Outside of the school environment, digital tools can offer an incredible breadth of experience in a tiny footprint, — IF and it’s a big IF, you know how to use IT yourself and have the ability and patience to guide others in how to use IT.
Assuming a person had the skills and patience, what might be possible?
What if you set schools aside completely, forgot about them as part of digital learning until the Magana’s and the Admins and the teachers of the world get their priorities and responsibilities worked out, and instead you focused on cultivating one of the most accurate (and uncontested) predictors of student achievement: parental involvement in their child’s education?
In other words, what if you were to design a system that was about learning with technology, not teaching with it; acting as the curator and coach of students’ and parents learning experiences together? e.g., A framework that includes dedicated “mindware development” for digital learning, rather than focusing on the process and devices and apps for digital teaching which is a different animal altogether?
This way you could imprint the better angels of what technology is useful for and ingrain the right types of “screentime” from the start. Young children would then have a useful tool that follows them through the rest of the their schooling, not a debilitating distraction as many children today seem to relate primarily with devices.
Perhaps technology is best learned as an autodidactic launchpad, not taught as the way to turn in assignments?
As I work my way through the first months of changes in my life from “not working in a school” for the first time in a decade and a half, I am the first to feel ruffled feathers by this question as I most recently left a position of “Director of Digital Learning.”
Shouldn’t I know? I always just assumed Edtech offered a net benefit because it did and does for me…but absent the need to feed the status quo, I’m free to follow my questions wherever the answers lead me.
I think it’s important to say from the outset that I am a supporter of digital learning- at least as I understand it. I have endless anecdotes from my own (tech) classes and coaching about students who (I think/they claimed) benefited greatly from exposure to technology in one form or another whether assistive, academic, etc.. What I am not so sure of is the correlations between Edtech and digital learning being made today as much of the Edtech that gets talked about and implemented in the majority of schools I would term “digital teaching”, not digital learning.
What I hope to come to a better understanding of in this space, is whether or not we’ve all allowed ourselves to slide into believing something about technology as it’s used in schools as to be something it’s really not. So since we don’t learn from experience, we learn from reflection on experience, that’s what this column and perhaps 2-3 posts after it are about- reflecting on over a decade and a half in the classroom and a handful of years at the end as a leadership team member at an international school.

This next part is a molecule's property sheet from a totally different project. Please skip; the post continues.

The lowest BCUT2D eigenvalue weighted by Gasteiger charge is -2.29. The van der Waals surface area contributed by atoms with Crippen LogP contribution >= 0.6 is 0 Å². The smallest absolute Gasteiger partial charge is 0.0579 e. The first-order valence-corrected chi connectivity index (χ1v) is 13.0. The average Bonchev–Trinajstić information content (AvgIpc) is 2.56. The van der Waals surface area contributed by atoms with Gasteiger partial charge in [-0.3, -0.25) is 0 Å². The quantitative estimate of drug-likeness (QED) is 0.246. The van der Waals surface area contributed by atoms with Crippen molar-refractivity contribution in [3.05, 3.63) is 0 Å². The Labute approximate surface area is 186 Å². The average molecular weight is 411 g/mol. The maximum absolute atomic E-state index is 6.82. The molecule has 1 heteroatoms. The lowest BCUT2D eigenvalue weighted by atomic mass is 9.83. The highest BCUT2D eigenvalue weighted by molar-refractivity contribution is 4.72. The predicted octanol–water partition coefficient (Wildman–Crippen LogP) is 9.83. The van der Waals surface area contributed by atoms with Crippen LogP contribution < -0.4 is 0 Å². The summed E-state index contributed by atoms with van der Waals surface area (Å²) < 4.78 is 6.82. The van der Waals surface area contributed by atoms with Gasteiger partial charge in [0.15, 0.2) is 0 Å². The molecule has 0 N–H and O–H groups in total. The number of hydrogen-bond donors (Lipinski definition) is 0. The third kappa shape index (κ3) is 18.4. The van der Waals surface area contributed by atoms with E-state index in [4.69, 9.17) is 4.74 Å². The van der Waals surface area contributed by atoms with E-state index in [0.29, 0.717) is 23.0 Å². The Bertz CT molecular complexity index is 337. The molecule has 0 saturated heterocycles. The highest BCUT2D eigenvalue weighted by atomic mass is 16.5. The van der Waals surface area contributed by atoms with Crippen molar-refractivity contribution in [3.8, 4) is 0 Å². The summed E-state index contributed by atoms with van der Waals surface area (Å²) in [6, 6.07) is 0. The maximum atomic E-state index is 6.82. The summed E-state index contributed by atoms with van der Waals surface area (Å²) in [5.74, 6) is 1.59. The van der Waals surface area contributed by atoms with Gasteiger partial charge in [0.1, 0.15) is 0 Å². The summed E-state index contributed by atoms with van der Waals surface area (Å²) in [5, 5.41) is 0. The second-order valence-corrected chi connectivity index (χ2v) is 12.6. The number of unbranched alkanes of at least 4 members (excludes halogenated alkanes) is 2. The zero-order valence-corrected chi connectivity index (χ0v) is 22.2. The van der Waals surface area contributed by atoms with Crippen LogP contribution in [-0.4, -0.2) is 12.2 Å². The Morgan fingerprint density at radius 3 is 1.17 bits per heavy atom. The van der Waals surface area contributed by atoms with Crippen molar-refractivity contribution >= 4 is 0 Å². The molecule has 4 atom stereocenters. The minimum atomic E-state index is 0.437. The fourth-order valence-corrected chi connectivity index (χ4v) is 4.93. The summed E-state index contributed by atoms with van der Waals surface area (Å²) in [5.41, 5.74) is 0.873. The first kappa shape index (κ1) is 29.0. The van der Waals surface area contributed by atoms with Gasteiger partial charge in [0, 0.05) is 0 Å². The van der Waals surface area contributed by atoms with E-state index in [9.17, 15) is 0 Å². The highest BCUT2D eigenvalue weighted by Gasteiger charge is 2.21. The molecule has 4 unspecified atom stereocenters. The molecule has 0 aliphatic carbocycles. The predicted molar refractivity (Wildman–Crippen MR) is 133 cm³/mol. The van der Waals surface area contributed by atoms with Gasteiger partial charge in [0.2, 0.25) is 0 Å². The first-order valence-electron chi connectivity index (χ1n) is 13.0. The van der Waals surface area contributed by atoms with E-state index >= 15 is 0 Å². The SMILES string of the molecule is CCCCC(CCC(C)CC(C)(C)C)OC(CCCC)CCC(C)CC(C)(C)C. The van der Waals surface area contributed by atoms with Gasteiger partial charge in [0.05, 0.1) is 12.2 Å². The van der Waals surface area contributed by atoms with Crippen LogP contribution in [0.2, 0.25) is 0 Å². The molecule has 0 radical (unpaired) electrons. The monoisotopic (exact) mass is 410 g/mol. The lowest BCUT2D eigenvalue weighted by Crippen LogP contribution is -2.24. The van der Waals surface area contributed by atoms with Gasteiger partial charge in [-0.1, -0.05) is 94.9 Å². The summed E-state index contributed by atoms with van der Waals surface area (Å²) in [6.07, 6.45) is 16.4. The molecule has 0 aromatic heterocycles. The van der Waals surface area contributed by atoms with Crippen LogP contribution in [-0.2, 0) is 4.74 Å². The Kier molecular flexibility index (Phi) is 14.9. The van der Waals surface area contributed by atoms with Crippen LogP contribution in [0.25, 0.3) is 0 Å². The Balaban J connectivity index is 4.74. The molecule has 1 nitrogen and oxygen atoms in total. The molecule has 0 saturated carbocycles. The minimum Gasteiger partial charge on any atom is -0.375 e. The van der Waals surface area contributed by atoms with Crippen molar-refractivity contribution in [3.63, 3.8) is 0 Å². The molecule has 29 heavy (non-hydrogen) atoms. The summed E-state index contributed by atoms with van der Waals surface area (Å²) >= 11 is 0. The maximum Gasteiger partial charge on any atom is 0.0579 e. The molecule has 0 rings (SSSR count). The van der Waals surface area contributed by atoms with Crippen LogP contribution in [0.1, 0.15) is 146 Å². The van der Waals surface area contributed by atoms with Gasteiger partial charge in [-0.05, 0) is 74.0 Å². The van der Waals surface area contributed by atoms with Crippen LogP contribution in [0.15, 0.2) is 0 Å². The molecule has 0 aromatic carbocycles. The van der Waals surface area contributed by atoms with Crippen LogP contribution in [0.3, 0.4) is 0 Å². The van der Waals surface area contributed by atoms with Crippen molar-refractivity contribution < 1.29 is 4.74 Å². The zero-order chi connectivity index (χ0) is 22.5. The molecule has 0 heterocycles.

Interestingly to note, some of the struggles I had as a teacher, a coach and integrationist became clearer once privy to the inner sanctum banter of a school leadership team. No question there are schools with cutting edge technology initiatives and fantastically capable and enthusiastic staff leading them, but unfortunately I think it’s safe to say there is more often than not a dearth of accountable leadership for digital anything in less ambitiously “21st century” schools. This lack of focus results in friction losses at the interfaces, poor infrastructure provisioning, lack of management and mentoring of IT staff, etc., the list goes on…
At one point I was fortunate to be at a school that employed digital learning integration support and even put a “tech” person on the leadership team, but even still, there was much less team support for digital learning initiatives as there were for traditional “teaching and learning” shibboleths. And it makes sense, as even the best generalist administrators are not well versed in any kind of depth of insight regarding technology integration. That’s okay– it’s just important to point out because there is a lot of decision making going on and diagnosing of issues happening with very little training or experience behind it.
Why this matters is because digital learning, digital teaching, edtech and IT, etc., are all thrown around interchangeably and they are not the same. A digital “Kleenex” if you will. There is an “Edtechochamber” of tech industry types, evangelists and a small percentage of heavily tech invested coaches, admin and teachers who support the use of “Edtech” and everything gets megaphoned together.
It’s repeated in a lot of school marketing as all having to do with improving student learning. Combined like this, marketed with fervor, one presumes that there is true “game changing” technology being implemented and integrated, but a curious thing is- you don’t often see any data supporting these claims about Edtech’s ROI, or certainly not ROI in terms of student achievement/learning for which it’s being claimed to be in the service of.
So my question is simple: